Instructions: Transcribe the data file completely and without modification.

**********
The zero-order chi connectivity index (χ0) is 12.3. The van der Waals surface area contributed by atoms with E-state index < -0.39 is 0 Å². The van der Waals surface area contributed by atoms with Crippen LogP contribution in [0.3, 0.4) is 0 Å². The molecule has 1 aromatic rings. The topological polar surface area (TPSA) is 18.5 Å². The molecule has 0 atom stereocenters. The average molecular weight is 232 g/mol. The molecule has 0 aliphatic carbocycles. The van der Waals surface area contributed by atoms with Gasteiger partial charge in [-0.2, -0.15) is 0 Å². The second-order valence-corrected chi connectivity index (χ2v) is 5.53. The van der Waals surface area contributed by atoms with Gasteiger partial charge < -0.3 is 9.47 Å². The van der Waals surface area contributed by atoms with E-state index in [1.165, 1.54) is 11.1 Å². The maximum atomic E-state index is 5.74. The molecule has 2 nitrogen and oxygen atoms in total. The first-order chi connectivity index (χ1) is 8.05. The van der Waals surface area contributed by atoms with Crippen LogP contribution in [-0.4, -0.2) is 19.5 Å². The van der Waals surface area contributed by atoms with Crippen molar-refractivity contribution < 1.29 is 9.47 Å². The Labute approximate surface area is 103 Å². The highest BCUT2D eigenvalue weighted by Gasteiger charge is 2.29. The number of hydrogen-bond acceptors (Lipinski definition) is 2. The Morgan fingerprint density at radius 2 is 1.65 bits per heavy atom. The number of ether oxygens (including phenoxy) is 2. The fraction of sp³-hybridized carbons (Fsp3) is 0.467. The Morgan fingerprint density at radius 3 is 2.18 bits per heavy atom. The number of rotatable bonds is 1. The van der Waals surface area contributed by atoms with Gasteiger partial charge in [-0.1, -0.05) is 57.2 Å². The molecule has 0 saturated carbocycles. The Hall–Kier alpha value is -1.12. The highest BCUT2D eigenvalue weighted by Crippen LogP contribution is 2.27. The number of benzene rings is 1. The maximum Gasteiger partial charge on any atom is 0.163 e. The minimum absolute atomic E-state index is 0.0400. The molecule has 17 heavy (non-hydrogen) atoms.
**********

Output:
The zero-order chi connectivity index (χ0) is 12.3. The van der Waals surface area contributed by atoms with E-state index < -0.39 is 0 Å². The van der Waals surface area contributed by atoms with Crippen LogP contribution in [0.3, 0.4) is 0 Å². The molecule has 1 aromatic rings. The topological polar surface area (TPSA) is 18.5 Å². The molecule has 0 atom stereocenters. The average molecular weight is 232 g/mol. The molecule has 0 aliphatic carbocycles. The van der Waals surface area contributed by atoms with Gasteiger partial charge in [-0.2, -0.15) is 0 Å². The second-order valence-corrected chi connectivity index (χ2v) is 5.53. The van der Waals surface area contributed by atoms with Gasteiger partial charge < -0.3 is 9.47 Å². The van der Waals surface area contributed by atoms with E-state index in [1.165, 1.54) is 11.1 Å². The maximum atomic E-state index is 5.74. The molecule has 2 nitrogen and oxygen atoms in total. The first-order chi connectivity index (χ1) is 8.05. The van der Waals surface area contributed by atoms with Crippen LogP contribution in [-0.4, -0.2) is 19.5 Å². The van der Waals surface area contributed by atoms with Crippen molar-refractivity contribution < 1.29 is 9.47 Å². The Labute approximate surface area is 103 Å². The highest BCUT2D eigenvalue weighted by Gasteiger charge is 2.29. The number of hydrogen-bond acceptors (Lipinski definition) is 2. The Morgan fingerprint density at radius 2 is 1.65 bits per heavy atom. The number of ether oxygens (including phenoxy) is 2. The fraction of sp³-hybridized carbons (Fsp3) is 0.467. The Morgan fingerprint density at radius 3 is 2.18 bits per heavy atom. The number of rotatable bonds is 1. The van der Waals surface area contributed by atoms with Gasteiger partial charge in [-0.1, -0.05) is 57.2 Å². The molecule has 0 saturated carbocycles. The Hall–Kier alpha value is -1.12. The highest BCUT2D eigenvalue weighted by Crippen LogP contribution is 2.27. The number of benzene rings is 1. The maximum Gasteiger partial charge on any atom is 0.163 e. The minimum absolute atomic E-state index is 0.0400. The molecule has 17 heavy (non-hydrogen) atoms.